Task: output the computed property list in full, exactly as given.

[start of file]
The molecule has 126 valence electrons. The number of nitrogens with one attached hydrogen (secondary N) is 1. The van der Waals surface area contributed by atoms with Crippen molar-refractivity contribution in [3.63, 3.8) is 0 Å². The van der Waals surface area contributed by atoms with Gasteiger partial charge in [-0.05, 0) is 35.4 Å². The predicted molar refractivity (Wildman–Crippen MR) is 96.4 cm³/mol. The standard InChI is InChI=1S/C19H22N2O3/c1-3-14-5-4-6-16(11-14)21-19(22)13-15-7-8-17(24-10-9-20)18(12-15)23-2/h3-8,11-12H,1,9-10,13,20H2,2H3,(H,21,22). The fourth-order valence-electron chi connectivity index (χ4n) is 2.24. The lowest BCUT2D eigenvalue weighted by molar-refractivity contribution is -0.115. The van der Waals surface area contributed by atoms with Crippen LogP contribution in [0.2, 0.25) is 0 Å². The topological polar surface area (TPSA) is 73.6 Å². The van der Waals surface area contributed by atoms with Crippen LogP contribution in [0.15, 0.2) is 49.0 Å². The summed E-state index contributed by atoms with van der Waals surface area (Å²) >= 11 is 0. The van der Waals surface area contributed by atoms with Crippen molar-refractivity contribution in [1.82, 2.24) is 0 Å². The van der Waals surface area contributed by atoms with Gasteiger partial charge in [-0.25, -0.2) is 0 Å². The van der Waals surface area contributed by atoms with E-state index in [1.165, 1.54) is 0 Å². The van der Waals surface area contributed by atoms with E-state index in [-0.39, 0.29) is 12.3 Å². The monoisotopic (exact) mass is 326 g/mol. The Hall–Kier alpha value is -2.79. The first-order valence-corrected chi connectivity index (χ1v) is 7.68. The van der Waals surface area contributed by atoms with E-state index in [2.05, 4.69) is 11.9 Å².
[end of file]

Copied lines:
The molecule has 126 valence electrons. The number of nitrogens with one attached hydrogen (secondary N) is 1. The van der Waals surface area contributed by atoms with Crippen molar-refractivity contribution in [3.63, 3.8) is 0 Å². The van der Waals surface area contributed by atoms with Gasteiger partial charge in [-0.05, 0) is 35.4 Å². The predicted molar refractivity (Wildman–Crippen MR) is 96.4 cm³/mol. The standard InChI is InChI=1S/C19H22N2O3/c1-3-14-5-4-6-16(11-14)21-19(22)13-15-7-8-17(24-10-9-20)18(12-15)23-2/h3-8,11-12H,1,9-10,13,20H2,2H3,(H,21,22). The fourth-order valence-electron chi connectivity index (χ4n) is 2.24. The lowest BCUT2D eigenvalue weighted by molar-refractivity contribution is -0.115. The van der Waals surface area contributed by atoms with Crippen LogP contribution in [0.2, 0.25) is 0 Å². The topological polar surface area (TPSA) is 73.6 Å². The van der Waals surface area contributed by atoms with Crippen LogP contribution in [0.15, 0.2) is 49.0 Å². The summed E-state index contributed by atoms with van der Waals surface area (Å²) >= 11 is 0. The van der Waals surface area contributed by atoms with Crippen molar-refractivity contribution in [1.82, 2.24) is 0 Å². The van der Waals surface area contributed by atoms with Gasteiger partial charge in [-0.25, -0.2) is 0 Å². The van der Waals surface area contributed by atoms with E-state index in [1.165, 1.54) is 0 Å². The van der Waals surface area contributed by atoms with E-state index in [-0.39, 0.29) is 12.3 Å². The monoisotopic (exact) mass is 326 g/mol. The Hall–Kier alpha value is -2.79. The first-order valence-corrected chi connectivity index (χ1v) is 7.68. The van der Waals surface area contributed by atoms with E-state index in [2.05, 4.69) is 11.9 Å².